Provost's view: How UCL's finances must be shaped to ensure future success
11 February 2016
In UCL 2034, we articulate what UCL needs to do in order to ensure that we rank among the world's leading universities in 20 years' time - a task with many facets.
I believe that the very best universities in 2034 will all be characterised by a strong and stable financial position - indeed, that such a position will be necessary to maintain world-leading academic status.
Last June I shared some key messages with you about our finances and the need to achieve financial sustainability. Now we are more than halfway through the financial year (2015/16) following that first Provost's View, I thought it would be helpful to provide you with an update, and in particular to highlight that we are making good progress towards our key financial objectives.
What is financial sustainability and how does it relate to our strategy?
UCL 2034 is an ambitious and achievable strategy that will deliver academic success on a scale intended to ensure that we remain a global leader in higher education. But it is critically important to recognise that long-term academic success must be underpinned by financial sustainability.
Financial sustainability means operating at a level of performance that generates sufficient cash that, along with other available sources, enables us to meet our current obligations and to make investments that will achieve our strategic goals.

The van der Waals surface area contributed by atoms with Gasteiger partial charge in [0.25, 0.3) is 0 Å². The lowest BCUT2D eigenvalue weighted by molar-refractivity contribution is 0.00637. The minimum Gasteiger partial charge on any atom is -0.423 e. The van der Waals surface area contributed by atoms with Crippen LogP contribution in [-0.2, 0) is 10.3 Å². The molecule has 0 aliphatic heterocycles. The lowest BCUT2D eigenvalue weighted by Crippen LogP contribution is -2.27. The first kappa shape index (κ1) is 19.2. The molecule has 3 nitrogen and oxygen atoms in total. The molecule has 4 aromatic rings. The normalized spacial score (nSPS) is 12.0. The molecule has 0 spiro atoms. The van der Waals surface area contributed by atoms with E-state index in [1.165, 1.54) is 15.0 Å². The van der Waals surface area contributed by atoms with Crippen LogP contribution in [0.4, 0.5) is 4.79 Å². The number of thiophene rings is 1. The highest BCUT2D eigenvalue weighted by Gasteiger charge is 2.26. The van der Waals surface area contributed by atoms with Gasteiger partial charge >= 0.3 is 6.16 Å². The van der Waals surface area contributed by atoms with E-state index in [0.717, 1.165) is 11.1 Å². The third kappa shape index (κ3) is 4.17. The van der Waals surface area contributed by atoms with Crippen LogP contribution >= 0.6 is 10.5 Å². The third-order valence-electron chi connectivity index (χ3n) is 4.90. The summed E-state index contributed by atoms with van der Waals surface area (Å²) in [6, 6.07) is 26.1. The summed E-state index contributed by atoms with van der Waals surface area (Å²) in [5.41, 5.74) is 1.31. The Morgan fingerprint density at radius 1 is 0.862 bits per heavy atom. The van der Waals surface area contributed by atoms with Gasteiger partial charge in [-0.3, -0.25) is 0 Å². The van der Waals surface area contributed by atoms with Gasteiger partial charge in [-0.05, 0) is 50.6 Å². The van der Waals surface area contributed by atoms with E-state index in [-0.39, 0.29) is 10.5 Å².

UCL is currently driving through a programme of change in order to improve our financial sustainability. These changes include investment in our physical estate, the creation of an operating surplus and the assumption of an appropriate level of debt.
Investing in our estate.
We are all aware of the need to invest, in particular, in our estate in order to provide capacity for our growth over the past six years and to improve the quality of the facilities we provide for staff and students. Continuing rises in London land and real estate prices and in building costs demonstrate why we cannot fall behind in the development of our estate and why an ongoing programme of acquisition and development is crucial to UCL's long-term financial sustainability. The cost of debt and the cost of delaying estate investment are factors that have to be carefully balanced in our planning processes.
We have identified a prioritised capital programme to invest £1.25 billion over 10 years in new and existing facilities, including teaching spaces, laboratories, student learning facilities, residences and including the first phase of development at UCL East on the Queen Elizabeth Olympic Park. The latter accounts for just 30% of this total expenditure, which includes £100 million of government investment in the post-Olympic legacy, which is only available to us for the development of UCL East.
In the current world of otherwise diminishing government grant funding, particularly for capital investment, we need to generate the cash to support this investment from other sources, most notably from philanthropy and from the surplus we generate from our operations. Unlike many of our US competitors, we do not have the benefit of substantial endowment wealth, though we do expect to increase our philanthropic income substantially over the next five years via our Campaign for UCL. My Provost's View last week had more to say about that in the context of philanthropy month.
To move forward with our current plans, we will be utilising some of our existing reserves, accumulated from previous years' surpluses, as well as the funds generated from future surpluses. In order to generate sufficient funds, we have estimated that we need to increase our surplus to between 5 and 6% of total income by 2017-18 and then maintain it broadly at that level. While this is some distance from where we are now, it is a level of performance that many of our Russell Group peers are already achieving, and almost all have an ambition to achieve a higher surplus than this.